Reality and Knowledge
Epistemology (the study of knowledge) has occupied philosophers and laypeople alike for as long as human beings have had a conception of reality and knowledge. Many philosophers, beginning with Plato, have argued that reality and knowledge are essentially abstract concepts. Aristotle argued, in contrast that knowledge and reality must be based on the senses and inductive reasoning, while Hume argued that our understanding of reality and causation is fundamentally flawed, and that skepticism was the only workable way to knowledge of the world and the internal self. The philosopher George Berkeley presented what is perhaps the most extreme argument against an Aristotelian view of reality in arguing that the material world does not exist, and that objects are simply made of up ideas. While Berkeley's view of reality as based solely upon the mind is extreme and somewhat tenuous, Hume's understanding of the limitations causality and human understanding seems to have real merit. Essentially, we cannot totally rely on our five senses to gain knowledge of the external world.
All men by nature desire to know," writes Aristotle in his Metaphysics. It is this desire that has driven humankind to attempt to understand the basis of our knowledge about ourselves and the world about us. This desire likely began as soon as human self-insight developed, and has continued to the present day, as movies like the Matrix challenge our conceptions about reality and truth. Great philosophers like Plato, Aristotle, David Hume, and George Berkeley have made important contributions to this study of knowledge and reality. This paper will examine the insights of these philosophers, and their diverse understandings about the limitations of human knowledge and the external and internal world.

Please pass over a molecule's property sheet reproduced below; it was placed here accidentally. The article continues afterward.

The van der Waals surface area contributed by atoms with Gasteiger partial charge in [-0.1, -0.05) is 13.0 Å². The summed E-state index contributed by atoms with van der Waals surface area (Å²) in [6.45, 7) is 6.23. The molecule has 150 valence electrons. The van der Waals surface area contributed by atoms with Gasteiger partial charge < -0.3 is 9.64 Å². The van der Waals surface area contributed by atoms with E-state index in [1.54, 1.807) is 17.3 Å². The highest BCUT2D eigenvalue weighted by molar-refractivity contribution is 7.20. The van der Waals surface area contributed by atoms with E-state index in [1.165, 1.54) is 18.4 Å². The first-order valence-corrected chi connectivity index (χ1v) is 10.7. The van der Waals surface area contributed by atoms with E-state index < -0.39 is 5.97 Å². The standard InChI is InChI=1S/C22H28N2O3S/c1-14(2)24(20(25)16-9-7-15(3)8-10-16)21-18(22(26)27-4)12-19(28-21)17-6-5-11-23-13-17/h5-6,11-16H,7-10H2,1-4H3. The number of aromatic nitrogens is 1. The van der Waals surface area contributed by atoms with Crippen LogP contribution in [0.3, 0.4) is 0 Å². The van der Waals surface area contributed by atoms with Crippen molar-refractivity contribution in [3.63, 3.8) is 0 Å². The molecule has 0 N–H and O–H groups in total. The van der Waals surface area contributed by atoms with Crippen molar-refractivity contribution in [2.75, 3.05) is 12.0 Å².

Plato, born in 428-7 B.C.E, was perhaps the earliest philosopher in the Western tradition to contemplate the nature of reality. He developed the theory of forms or ideas as the basis of human reality. To Plato, the world that perceive through our senses is only "an imitation of the pure, eternal, and unchanging world of the Forms" (The Internet Encyclopedia of Philosophy, Plato). To Plato, the idea or form of beauty can only be approximated by human knowlege of beauty. For example, a beautiful rose, person, sunset, poem, or song is only an approximation of the true idea or form of beauty itself. No matter how seemingly perfect, each of these cannot quite match the form of beauty, which is perfect beauty. The concept of forms extends to concepts like equality, justice, great and small, and even objects like a bed. Essentially, to Plato, the best human knowledge that we can hope for is our best approximation of true nature, or form. Reality in essence remains hidden from us, and we simply see representations of forms in our everyday experience.
In contrast, Plato's student Aristotle (born 384 B.C.), disagreed with Plato's assertion that the world could only be known in the abstract. Instead, "Aristotle believed that the world could be understood at a fundamental level through the detailed observation and cataloging of phenomenon" (Hooker). It is Aristotle's understanding that we can gain knowledge through empirical observation that is reflected so completely in the modern world's embrace of the scientific method. He relied heavily on the technique of inductive reasoning, where he studied a multitude of examples and then tried to derive fundamental rules and concepts from these studies (Hooker).
For Aristotle, knowledge could be classified into different objects of knowledge, and the relative certainty of knowing these objects. Objects like mathematics allow for a knowledge that is certain all of the time (two plus two always equal four), while other types of knowledge cannot be certain (such as human behavior). Ethics, politics, and psychology are also categorized as this type of uncertain knowledge.
For Plato, change in the world could be understood as variations on imperfect representations of forms and ideas that were constant and unchangeable. However, to Aristotle, the visible world represented reality, and to explain change Aristotle had to describe principles that would explain change. For Aristotle, reality and knowledge were based upon an understanding of the root causes of change. In his thinking, there are four basic causes of change and motion in the universe. These are: 1) the material, 2) the formal, 3)…[continue]
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